Most prisoners are serving prison sentences imposed by a court. In most cases the court will also fix a non-parole period, being the period of time that a prisoner must spend in prison before release on parole [Sentencing Act 2017 (SA) s 47; see parole.
- while waiting to be tried for an offence
- while waiting to be sentenced, after having been convicted of the offence.
Remand prisoners in the metropolitan area are usually held in the Adelaide Remand Centre although over crowding means that frequently they are also held at the Yatala Labour Prison.
The status of prisoners who appeal against conviction or sentence is not quite so straightforward. The Department treats prisoners who have appealed against conviction as remand prisoners and prisoners who have appealed against sentence as sentenced prisoners. Where the appeal is against an order of a judge of he District or Supreme Court, the time spent in custody between the day the appeal is lodged and the day it is heard counts as part of the sentence (unless the person is on bail during that period) [Criminal Procedure Act 1921 (SA) s 170]. The same applies if a prisoner is appealing against a conviction or sentence of imprisonment imposed in the Magistrates Court.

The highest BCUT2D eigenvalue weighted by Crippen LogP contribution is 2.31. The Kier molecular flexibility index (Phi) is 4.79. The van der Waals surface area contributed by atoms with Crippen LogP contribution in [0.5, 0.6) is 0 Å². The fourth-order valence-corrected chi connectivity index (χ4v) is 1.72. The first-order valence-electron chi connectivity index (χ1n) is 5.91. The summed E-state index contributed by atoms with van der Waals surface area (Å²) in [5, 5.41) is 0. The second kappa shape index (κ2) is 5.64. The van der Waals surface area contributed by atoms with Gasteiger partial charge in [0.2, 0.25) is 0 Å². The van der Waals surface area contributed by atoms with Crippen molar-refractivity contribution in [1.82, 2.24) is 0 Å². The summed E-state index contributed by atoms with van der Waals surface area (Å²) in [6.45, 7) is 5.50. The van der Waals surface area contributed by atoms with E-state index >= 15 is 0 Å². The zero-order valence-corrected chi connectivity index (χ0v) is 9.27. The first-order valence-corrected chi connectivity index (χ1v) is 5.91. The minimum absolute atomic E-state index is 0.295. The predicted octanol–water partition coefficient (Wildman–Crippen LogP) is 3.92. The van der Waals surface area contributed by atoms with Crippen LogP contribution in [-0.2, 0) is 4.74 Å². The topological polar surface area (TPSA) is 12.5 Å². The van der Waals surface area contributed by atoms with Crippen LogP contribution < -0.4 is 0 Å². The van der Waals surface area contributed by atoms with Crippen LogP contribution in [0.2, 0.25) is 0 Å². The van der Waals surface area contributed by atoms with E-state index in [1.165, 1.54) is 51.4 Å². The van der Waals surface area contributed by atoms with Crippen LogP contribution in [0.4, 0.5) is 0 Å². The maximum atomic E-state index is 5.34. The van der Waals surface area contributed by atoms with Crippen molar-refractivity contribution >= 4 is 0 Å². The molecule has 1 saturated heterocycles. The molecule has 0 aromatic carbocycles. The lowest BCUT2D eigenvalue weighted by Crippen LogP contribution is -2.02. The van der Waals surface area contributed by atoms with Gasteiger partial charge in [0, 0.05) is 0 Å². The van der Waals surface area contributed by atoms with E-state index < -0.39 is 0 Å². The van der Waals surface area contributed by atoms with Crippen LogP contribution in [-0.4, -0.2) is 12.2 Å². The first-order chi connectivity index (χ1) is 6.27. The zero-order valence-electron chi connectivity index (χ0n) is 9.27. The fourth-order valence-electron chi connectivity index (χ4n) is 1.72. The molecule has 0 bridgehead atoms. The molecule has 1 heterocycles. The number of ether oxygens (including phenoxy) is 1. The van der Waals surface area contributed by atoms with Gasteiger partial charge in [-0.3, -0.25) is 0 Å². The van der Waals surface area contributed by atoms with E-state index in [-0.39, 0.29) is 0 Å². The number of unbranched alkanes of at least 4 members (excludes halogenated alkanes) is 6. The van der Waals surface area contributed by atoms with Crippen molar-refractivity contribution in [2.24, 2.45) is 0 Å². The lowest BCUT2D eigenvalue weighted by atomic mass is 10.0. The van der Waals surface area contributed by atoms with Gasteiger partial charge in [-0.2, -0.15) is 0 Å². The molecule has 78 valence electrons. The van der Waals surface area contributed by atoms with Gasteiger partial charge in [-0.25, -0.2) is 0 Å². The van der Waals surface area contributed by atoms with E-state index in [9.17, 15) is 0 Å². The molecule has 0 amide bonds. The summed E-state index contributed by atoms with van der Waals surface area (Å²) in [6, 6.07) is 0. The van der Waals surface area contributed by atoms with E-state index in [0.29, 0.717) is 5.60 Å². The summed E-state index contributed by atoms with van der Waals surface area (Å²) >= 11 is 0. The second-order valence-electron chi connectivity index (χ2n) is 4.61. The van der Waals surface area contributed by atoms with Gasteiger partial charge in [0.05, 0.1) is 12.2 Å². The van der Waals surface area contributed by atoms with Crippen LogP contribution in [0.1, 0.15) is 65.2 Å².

Some offenders are sentenced to be detained until further order. Under section 57 of the Sentencing Act 2017 (SA) these orders can be made where the court considers that a person convicted of a sexual offence is unwilling or incapable of exercising control over his or her sexual instincts or needs care and supervision because of his or her mental condition
If the Minister of Health considers a prisoner is in need of care and control and is incapable of managing himself or herself, or his or her affairs, the prisoner is removed from prison to a special hospital for such people (for example, James Nash House) or to approved hospitals under the Mental Health Act 2009 (such as Glenside). A prisoner in such a hospital is deemed to be serving his or her sentence unless the Governor orders otherwise.
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